The doctrine for IR obscurants is different from the doctrine for visual obscurants. IR obscurants provide the capability to defeat a significant threat asset--thermal imagers. Visual obscurants are used primarily to provide force protection from a threat having limited electro- optical capabilities such as first generation FLIR or with an even lesser capability such as systems that can only operate in the visual region of the electromagnetic spectrum. Overall, IR obscurants will be employed directly on the threat or between the threat and friendly forces. Visual obscurants are employed on friendly forces to provide protection while still allowing for the ability to maneuver within the obscurant cloud.


Employment of an infrared obscurant in offensive operations gives the maneuver commander an additional element of combat power. IR obscurants are able to defeat threat sensors and seekers. Two missions should be considered. One is to utilize the IR obscurant as a screen to prevent thermal ground sensors from detecting and identifying friendly forces. Another is to utilize the IR obscurant to obscure threat sensors. In this mission, given favorable weather conditions, the smoke plainer would employ the IR obscurant directly on the threat sensors.


IR obscurants in the defense will provide protection from smart weapons and prevent those weapons from acquiring their targets. Although the employment of IR obscurants reduces the friendly ability to maneuver, the commander may choose this option to increase the survivability of his forces in the event that other resources are unavailable to defeat the threat's smart weapons. For example, IR obscurant would provide considerable protection from smart weapons for rear area operations such as port facilities, logistical sites, and airfields.

Cloud Dynamics

Infrared obscurants are subject to the same weather and terrain considerations as visual obscurants. For planning purposes, the IR obscurant cloud will travel approximately the same distances as a visual cloud and will cover the same size target area. Visibility criteria in terms of haze, blanket, and curtain are not true for IR obscurants. Infrared clouds are defined in terms of transmittance value in relationship to percentage of probability of detection. Given wind speed, source strength, and downwind distance (Annex H), chemical staffs are able to estimate probability of friendly forces being detected when screened or protected by infrared obscurants.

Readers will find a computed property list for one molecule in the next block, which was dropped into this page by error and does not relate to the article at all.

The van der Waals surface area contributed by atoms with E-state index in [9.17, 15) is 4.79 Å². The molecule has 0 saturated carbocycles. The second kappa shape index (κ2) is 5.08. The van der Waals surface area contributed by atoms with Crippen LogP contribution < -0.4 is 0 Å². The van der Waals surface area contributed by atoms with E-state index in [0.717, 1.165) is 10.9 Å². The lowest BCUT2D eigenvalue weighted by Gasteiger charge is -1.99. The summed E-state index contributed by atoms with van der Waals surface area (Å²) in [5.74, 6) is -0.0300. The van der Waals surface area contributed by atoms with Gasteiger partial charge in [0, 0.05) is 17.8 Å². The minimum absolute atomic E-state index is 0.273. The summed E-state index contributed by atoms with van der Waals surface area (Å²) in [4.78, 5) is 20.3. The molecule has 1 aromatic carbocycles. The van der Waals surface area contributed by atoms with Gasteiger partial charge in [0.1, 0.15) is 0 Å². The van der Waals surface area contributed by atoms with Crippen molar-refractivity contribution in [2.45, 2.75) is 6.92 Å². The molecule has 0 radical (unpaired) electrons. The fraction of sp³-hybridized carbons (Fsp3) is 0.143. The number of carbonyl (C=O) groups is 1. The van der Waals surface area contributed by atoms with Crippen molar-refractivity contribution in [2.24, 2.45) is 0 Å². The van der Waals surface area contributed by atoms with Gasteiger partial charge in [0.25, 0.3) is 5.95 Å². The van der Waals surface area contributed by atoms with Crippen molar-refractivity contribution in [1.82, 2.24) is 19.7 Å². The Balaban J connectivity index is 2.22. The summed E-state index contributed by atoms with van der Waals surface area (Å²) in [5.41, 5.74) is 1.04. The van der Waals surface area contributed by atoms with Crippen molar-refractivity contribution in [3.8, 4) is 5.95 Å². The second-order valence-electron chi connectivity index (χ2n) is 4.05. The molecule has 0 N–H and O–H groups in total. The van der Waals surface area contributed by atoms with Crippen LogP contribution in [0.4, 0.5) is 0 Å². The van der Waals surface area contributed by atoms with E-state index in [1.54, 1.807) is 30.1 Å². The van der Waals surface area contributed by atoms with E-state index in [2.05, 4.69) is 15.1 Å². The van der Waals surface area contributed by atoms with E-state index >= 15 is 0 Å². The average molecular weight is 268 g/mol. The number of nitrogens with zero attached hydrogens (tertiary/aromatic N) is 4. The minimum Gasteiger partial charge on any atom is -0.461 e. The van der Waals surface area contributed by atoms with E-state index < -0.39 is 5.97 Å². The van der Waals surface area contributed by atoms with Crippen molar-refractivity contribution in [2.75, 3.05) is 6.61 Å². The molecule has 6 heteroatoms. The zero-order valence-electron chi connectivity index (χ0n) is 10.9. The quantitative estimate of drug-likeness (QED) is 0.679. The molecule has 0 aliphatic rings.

Smoke Control

Generally, smoke control is the function of the smoke platoon leader or the smoke company commander under the direction of the maneuver commander, a breach or river crossing site commander, or a facility commander. Smoke control procedures will be essentially the same for visual and infrared screens. However, at night, actual observation of the infrared cloud requires a thermal viewer. Without an IR sensor, smoke control officers will rely on the fog oil cloud to adjust target coverage or on information provided by the supported maneuver unit.

Coordination Measures

Infrared obscurants offer additional options to the commander: visual only, IR only, or visual/IR obscurants. The chemical battle staff must assist the commander in recommending the appropriate type obscurant based on IPB. Limiting factors may be based on planned friendly activity, the need to prevent signaling a friendly presence to the threat force, or danger inherent to friendly operations that might result in increased fratricide.

Smoke Control Graphics